Island Community Joins Nation in Mourning; Citizens Reach Out with Generosity and Prayer
By MANDY LOCKE
In a time of terror and grief in America, Vineyarders join citizens across the nation in an outpouring of support for the most timeless of American symbols: 50 stars and 13 stripes.
American flags wave proudly from vehicle antennas, from minivans to tow trucks. From Main street to your street, American flags cover the community in red, white and blue. But instead of standing tall in Independence Day pride, the flags hover halfway up the poles, paying homage to thousands of Americans lost in last Tuesday's terrorist attacks and to a country navigating through uncharted territory.
Gathering in the Oak Grove Cemetery in Vineyard Haven to raise memorial flags is a familiar drill for Island veterans and friends of the American Legion Post 257. But erecting 330 flags along the cemetery's Avenue of Flags took on a new meaning for a group of 30 who arrived to work Sunday morning. No one wore smiles. They placed the poles in the ground, then lowered each one, uttering only words of instruction to one another.
Even the familiar sight of flags lining the cemetery didn't help veteran Ed Colligan shake the scenes of last Tuesday's explosions from his mind.
"I just can't get it out of my head," he said with a glance toward the ground.
So veterans, who served this nation through battles great and small, raised flags instead of armor on Sunday.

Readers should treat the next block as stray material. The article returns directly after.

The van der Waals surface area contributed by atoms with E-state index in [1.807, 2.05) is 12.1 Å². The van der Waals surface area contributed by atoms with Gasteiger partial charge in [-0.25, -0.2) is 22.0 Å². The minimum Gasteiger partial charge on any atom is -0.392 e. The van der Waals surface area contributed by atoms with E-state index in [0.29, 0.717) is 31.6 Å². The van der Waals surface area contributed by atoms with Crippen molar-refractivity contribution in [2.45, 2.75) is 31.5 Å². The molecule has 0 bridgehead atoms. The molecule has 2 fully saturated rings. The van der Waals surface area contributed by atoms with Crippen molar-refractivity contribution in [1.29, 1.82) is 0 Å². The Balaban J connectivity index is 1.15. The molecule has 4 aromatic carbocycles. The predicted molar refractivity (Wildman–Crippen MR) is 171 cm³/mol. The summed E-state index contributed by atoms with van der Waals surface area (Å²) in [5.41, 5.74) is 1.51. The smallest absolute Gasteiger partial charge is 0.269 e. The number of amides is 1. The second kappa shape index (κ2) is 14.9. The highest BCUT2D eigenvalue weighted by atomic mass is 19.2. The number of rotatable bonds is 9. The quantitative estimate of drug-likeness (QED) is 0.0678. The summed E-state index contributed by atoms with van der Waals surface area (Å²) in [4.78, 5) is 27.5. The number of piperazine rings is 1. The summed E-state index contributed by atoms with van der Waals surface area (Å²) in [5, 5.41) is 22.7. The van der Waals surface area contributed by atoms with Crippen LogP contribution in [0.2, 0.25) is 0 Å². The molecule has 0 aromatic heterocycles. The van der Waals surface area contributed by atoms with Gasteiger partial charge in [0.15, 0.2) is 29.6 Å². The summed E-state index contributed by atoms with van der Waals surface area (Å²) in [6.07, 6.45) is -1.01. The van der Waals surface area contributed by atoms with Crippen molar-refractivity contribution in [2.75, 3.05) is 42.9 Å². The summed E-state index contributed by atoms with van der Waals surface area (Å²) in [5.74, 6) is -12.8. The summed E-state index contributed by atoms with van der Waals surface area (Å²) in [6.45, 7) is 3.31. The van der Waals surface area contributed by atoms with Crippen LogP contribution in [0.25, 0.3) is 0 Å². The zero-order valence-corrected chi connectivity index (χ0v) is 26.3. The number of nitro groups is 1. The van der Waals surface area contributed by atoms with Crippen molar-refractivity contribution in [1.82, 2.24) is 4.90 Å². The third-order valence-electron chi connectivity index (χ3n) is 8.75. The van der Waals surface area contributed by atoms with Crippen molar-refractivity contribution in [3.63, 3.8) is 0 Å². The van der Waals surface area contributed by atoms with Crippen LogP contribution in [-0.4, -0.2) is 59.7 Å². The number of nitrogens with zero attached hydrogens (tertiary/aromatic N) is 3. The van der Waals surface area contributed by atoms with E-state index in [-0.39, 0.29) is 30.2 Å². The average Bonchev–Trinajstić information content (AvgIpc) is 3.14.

"But we have to get behind the country and present a unified face," Mr. Colligan said.
Nicky Fulin showed his nine-year-old son Cody how to lower the flag to half-mast. Mr. Fulin's 15-year-old son Lance already knew the drill.
"We were losing patriotism in this country. I hope this will help us get it back, especially when the young folks see such a display of support," Mr. Colligan said.
Nine-year-old Noelle and five-year-old Sophie Nelson twirled small American flags in the open space of the cemetery while their father Brian leaned closer to explain why the larger flags stood only half as tall as usual.
Mr. Nelson, who balanced eight-month-old son Sam on his shoulders, carefully chose his words.
When asked what the flag meant to her, Noelle smiled and said, "It's special." She then recited the Pledge of Allegiance flawlessly.
"Usually I just bring the older two girls to the cemetery, but today we prepared the whole family," Mr. Nelson said, pointing to his wife, Claudia, and 15-month-old son, Gabriel.
After most of the flag-raising crew dispersed, Buddy deBettencourt, Roy Maciel and Mr. Fulin surveyed the Avenue of Flags and tried to make sense of the week's events.
"How do you put this into words?" Mr. Fulin asked.
"This disaster happened in New York, just 300 miles away. That's practically our front yard," Mr. deBettencourt added.
The three volunteer firemen also marveled at rescue efforts in the cities, shaking their heads over the immensity of the search and recovery operation.
"This has torn a big hole in the hearts of America," Mr. deBettencourt said finally.